Got bit by the bug, sort of...

Discussion in 'DIY' started by xcaret, Jan 31, 2016.

  1. xcaret

    xcaret Supporting Member

    I scored a dado set couple months ago, Freud 8" for $20 !
    I will definetly explore using the dado set.
    Somewhere I have an old Sears Adjust-a-dado, used it once and that thing wobbled so bad... better safe than sorry.
     
  2. xcaret

    xcaret Supporting Member

    Saw a good friend yesterday, I was impressed by the glass box, very impressed.
    I borrowed his circular saw to cut some glass today and the result was way better than I had expected. I have a 30G tank from the days of the dollar a gallon sale at Petco. Why did I end up with so many glass tanks? Hey, it's a gallon/dollar 1:1 ratio, who can resist that?
    I feel glass tanks are a very good option for sump or refugiums but I find the popular 20L too shallow (in case of emergency to hold water volume) and the 30G regular too tall... So this am after taking my brother for breakfast at the Alemany Flea Market, and meet a friend of ours who has a food stand there and I may say you guys should give it a try; excellent Mexican food; you should try Huitlacoche and Pumpkin Flower with Cheese quesadillas. Huitlacoche is a fungi that grows on corn and both, cooked the right way (the yummi way of course), are a "Manjar de los dioses" Also have Consome de Borrego, a soup where lamb is added; the lamb is cooked in a way called Barbacoa. El Huarache Loco is the name of the food stand. Miguel seems to be the main person; he is also into reef tanks; that's how we met and is going for the 10 year mark...
    Back to the project...
    Using a Makita 3"... something battery operated circular glass cutting saw, I was able to chop off about 5" off of the glass tank; I used a level as a guide and patience.
    I had to recharge the battery once to complete all four cuts; used some 100grit sandpaper on a rubber block to dull the sharp glass. I will use the plastic rim again but I like the clean look. Since I have to ad baffles, my guess is the plastic is not needed but I have an Oceans Motion (old little thing) that can manage the return in a 4-way sequence or just use it for a closed loop; anyway those are just ideas.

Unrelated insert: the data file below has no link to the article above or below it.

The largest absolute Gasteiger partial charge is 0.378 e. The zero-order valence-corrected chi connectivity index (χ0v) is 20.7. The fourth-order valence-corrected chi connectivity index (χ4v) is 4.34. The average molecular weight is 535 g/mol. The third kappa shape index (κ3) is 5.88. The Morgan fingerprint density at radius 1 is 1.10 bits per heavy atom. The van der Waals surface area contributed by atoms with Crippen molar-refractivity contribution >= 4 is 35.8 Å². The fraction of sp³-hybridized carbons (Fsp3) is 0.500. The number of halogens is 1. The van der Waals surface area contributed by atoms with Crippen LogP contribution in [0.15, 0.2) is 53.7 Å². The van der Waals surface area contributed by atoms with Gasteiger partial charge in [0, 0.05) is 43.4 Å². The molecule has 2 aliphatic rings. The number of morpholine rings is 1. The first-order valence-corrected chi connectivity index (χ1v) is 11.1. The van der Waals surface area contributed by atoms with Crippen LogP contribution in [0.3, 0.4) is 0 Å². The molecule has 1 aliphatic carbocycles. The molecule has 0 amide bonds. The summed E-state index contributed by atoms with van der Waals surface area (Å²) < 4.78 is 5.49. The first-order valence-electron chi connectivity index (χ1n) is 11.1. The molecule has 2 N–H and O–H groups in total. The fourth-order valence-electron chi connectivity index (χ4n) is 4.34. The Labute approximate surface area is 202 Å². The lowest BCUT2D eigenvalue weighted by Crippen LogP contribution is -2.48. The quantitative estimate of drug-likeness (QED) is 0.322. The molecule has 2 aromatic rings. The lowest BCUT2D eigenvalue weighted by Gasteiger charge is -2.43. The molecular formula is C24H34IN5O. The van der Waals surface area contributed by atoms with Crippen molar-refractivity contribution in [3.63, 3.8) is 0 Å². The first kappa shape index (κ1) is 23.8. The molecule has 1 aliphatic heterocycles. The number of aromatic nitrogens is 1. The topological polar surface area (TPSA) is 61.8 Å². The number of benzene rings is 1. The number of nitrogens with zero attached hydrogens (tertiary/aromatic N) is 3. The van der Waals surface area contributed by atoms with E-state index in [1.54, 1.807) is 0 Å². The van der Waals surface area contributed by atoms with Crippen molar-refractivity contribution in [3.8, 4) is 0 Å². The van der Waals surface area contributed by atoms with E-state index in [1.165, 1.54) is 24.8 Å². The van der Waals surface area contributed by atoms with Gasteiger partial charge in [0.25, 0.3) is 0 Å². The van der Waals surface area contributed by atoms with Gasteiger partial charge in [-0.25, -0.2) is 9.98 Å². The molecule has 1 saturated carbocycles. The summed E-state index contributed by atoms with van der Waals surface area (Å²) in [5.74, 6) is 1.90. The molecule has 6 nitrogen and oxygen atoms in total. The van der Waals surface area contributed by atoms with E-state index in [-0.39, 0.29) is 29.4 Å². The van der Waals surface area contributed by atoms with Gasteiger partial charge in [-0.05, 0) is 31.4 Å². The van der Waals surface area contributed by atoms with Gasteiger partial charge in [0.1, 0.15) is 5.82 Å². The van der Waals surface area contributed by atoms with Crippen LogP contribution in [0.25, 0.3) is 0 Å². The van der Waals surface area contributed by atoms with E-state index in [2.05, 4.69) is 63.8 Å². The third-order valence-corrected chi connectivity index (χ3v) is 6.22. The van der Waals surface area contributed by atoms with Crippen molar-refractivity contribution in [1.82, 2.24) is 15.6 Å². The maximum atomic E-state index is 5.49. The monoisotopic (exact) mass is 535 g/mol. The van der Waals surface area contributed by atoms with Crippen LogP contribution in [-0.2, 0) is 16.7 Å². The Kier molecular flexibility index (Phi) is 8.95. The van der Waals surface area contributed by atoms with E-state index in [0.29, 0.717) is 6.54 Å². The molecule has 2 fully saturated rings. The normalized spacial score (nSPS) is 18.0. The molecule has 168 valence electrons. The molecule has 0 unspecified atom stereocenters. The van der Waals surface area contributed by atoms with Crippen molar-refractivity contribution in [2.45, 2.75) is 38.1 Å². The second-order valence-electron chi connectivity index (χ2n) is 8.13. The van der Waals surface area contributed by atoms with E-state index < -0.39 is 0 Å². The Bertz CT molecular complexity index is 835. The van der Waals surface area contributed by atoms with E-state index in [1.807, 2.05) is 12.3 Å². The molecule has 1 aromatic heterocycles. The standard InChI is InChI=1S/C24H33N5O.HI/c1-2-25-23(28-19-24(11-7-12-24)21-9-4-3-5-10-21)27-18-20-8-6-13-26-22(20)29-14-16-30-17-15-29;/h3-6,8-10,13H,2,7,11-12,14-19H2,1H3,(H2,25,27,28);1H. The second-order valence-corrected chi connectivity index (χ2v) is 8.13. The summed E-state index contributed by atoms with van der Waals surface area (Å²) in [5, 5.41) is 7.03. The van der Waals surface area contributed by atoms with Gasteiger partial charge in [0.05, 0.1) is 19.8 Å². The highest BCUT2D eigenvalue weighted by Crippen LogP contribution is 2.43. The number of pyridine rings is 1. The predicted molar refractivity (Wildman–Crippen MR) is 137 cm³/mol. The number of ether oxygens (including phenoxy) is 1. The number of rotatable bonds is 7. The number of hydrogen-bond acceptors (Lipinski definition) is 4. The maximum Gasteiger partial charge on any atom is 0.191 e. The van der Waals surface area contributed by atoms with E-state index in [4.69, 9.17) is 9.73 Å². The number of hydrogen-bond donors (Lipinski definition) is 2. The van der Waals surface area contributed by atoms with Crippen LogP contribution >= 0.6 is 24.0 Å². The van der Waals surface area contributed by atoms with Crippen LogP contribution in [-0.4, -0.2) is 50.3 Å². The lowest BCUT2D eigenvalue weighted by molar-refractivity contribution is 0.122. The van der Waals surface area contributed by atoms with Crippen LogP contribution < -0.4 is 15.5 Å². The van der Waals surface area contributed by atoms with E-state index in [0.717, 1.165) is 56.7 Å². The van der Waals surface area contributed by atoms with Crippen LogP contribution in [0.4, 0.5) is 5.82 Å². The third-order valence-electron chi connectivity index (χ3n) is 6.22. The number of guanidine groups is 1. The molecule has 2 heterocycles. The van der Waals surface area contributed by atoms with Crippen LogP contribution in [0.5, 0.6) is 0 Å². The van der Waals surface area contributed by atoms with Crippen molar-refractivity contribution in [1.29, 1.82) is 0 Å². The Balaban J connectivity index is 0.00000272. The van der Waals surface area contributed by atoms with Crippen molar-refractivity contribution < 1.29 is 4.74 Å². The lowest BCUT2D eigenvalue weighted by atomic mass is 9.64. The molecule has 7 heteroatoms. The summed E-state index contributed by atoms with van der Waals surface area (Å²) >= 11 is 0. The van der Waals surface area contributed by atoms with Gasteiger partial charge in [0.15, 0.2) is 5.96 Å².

When Gusty upgraded his tank, he removed the internal overflow box and I asked if I could keep it (that's how you hoard properly) I thought it would be handy some day. After cutting two sides of the tank and in-between charge of the battery, I took the OF box out and started removing the silicon; carefully cutt-off the top plastic "comb" piece so I can re-purpose it later for some other project. Still needs the bottom glass piece and three holes drilled on it.
    Now I have an OF box that is looking to be resurrected... What to do with it, what to do...



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  3. anathema

    anathema Supporting Member

    Nice work!

    That's coming together nicely. I always admire your craftsmanship.

    You ready for some frags yet?
     
  4. xcaret

    xcaret Supporting Member

    Thank you, I take that as a compliment.
    I just need a frag of glass for the time being... someone beat me to the 36x36 tank but I'm not in a rush. Still have 4, maybe 5 tanks that need a place. If I don't find a home for the 100 plexi, I might frag it for spare acrylic since is 1/4", pricey stuff.
     
  5. xcaret

    xcaret Supporting Member

    Like fallen from heaven; I picked a tank today (yes I know... please don't lecture me) that is saying "Did you mention you have an overflow box to build and a donnor tank to put it on?"
    Will be just another much entertaining thing for spare time or a rainy day or two...
     
  6. sfsuphysics

    sfsuphysics Supporting Member